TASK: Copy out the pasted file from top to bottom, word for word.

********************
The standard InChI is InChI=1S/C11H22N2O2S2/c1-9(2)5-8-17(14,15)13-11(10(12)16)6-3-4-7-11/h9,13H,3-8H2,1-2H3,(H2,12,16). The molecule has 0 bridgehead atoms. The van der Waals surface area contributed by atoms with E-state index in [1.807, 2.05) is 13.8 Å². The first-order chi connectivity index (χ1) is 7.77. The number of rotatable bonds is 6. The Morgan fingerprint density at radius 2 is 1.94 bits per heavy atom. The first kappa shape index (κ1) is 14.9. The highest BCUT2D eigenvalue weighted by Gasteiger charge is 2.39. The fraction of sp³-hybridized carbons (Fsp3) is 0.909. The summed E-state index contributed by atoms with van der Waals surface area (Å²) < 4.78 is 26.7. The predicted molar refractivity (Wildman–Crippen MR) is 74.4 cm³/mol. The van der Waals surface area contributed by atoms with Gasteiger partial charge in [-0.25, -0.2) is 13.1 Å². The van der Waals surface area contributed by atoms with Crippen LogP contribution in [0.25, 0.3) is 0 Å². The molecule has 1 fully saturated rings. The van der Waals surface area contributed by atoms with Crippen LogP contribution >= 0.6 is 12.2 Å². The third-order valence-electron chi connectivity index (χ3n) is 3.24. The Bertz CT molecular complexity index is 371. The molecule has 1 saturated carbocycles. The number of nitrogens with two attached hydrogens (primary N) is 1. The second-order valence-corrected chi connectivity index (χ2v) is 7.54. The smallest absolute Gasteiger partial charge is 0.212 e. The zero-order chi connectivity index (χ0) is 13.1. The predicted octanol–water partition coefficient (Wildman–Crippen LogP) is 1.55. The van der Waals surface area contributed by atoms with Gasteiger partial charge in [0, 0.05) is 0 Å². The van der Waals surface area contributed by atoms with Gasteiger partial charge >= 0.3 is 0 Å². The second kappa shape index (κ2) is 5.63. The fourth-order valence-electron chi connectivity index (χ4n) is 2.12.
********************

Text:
The standard InChI is InChI=1S/C11H22N2O2S2/c1-9(2)5-8-17(14,15)13-11(10(12)16)6-3-4-7-11/h9,13H,3-8H2,1-2H3,(H2,12,16). The molecule has 0 bridgehead atoms. The van der Waals surface area contributed by atoms with E-state index in [1.807, 2.05) is 13.8 Å². The first-order chi connectivity index (χ1) is 7.77. The number of rotatable bonds is 6. The Morgan fingerprint density at radius 2 is 1.94 bits per heavy atom. The first kappa shape index (κ1) is 14.9. The highest BCUT2D eigenvalue weighted by Gasteiger charge is 2.39. The fraction of sp³-hybridized carbons (Fsp3) is 0.909. The summed E-state index contributed by atoms with van der Waals surface area (Å²) < 4.78 is 26.7. The predicted molar refractivity (Wildman–Crippen MR) is 74.4 cm³/mol. The van der Waals surface area contributed by atoms with Gasteiger partial charge in [-0.25, -0.2) is 13.1 Å². The van der Waals surface area contributed by atoms with Crippen LogP contribution in [0.25, 0.3) is 0 Å². The molecule has 1 fully saturated rings. The van der Waals surface area contributed by atoms with Crippen LogP contribution >= 0.6 is 12.2 Å². The third-order valence-electron chi connectivity index (χ3n) is 3.24. The Bertz CT molecular complexity index is 371. The molecule has 1 saturated carbocycles. The number of nitrogens with two attached hydrogens (primary N) is 1. The second-order valence-corrected chi connectivity index (χ2v) is 7.54. The smallest absolute Gasteiger partial charge is 0.212 e. The zero-order chi connectivity index (χ0) is 13.1. The predicted octanol–water partition coefficient (Wildman–Crippen LogP) is 1.55. The van der Waals surface area contributed by atoms with Gasteiger partial charge in [0, 0.05) is 0 Å². The van der Waals surface area contributed by atoms with Gasteiger partial charge >= 0.3 is 0 Å². The second kappa shape index (κ2) is 5.63. The fourth-order valence-electron chi connectivity index (χ4n) is 2.12.